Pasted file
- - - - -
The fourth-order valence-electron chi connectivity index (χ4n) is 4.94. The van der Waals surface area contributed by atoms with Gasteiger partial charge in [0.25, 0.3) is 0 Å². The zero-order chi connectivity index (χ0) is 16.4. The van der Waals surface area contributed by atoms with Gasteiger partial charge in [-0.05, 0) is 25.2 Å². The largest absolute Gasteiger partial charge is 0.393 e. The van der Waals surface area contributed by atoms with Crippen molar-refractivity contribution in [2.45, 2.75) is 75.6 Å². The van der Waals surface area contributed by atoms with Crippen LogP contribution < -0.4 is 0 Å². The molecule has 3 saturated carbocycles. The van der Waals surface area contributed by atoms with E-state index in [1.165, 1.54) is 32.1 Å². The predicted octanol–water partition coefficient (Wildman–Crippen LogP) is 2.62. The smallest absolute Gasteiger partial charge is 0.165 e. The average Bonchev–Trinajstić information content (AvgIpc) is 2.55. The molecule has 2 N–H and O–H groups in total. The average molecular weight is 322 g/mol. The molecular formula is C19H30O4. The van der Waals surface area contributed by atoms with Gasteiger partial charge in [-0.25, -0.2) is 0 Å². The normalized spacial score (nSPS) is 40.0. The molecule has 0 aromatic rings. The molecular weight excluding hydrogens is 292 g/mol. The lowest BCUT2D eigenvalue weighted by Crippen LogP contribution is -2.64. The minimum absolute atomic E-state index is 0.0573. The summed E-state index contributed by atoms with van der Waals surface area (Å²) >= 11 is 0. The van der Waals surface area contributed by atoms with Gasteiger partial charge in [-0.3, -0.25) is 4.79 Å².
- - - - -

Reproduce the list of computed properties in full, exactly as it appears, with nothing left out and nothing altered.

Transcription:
The fourth-order valence-electron chi connectivity index (χ4n) is 4.94. The van der Waals surface area contributed by atoms with Gasteiger partial charge in [0.25, 0.3) is 0 Å². The zero-order chi connectivity index (χ0) is 16.4. The van der Waals surface area contributed by atoms with Gasteiger partial charge in [-0.05, 0) is 25.2 Å². The largest absolute Gasteiger partial charge is 0.393 e. The van der Waals surface area contributed by atoms with Crippen molar-refractivity contribution in [2.45, 2.75) is 75.6 Å². The van der Waals surface area contributed by atoms with Crippen LogP contribution < -0.4 is 0 Å². The molecule has 3 saturated carbocycles. The van der Waals surface area contributed by atoms with E-state index in [1.165, 1.54) is 32.1 Å². The predicted octanol–water partition coefficient (Wildman–Crippen LogP) is 2.62. The smallest absolute Gasteiger partial charge is 0.165 e. The average Bonchev–Trinajstić information content (AvgIpc) is 2.55. The molecule has 2 N–H and O–H groups in total. The average molecular weight is 322 g/mol. The molecular formula is C19H30O4. The van der Waals surface area contributed by atoms with Gasteiger partial charge in [-0.25, -0.2) is 0 Å². The normalized spacial score (nSPS) is 40.0. The molecule has 0 aromatic rings. The molecular weight excluding hydrogens is 292 g/mol. The lowest BCUT2D eigenvalue weighted by Crippen LogP contribution is -2.64. The minimum absolute atomic E-state index is 0.0573. The summed E-state index contributed by atoms with van der Waals surface area (Å²) >= 11 is 0. The van der Waals surface area contributed by atoms with Gasteiger partial charge in [-0.3, -0.25) is 4.79 Å².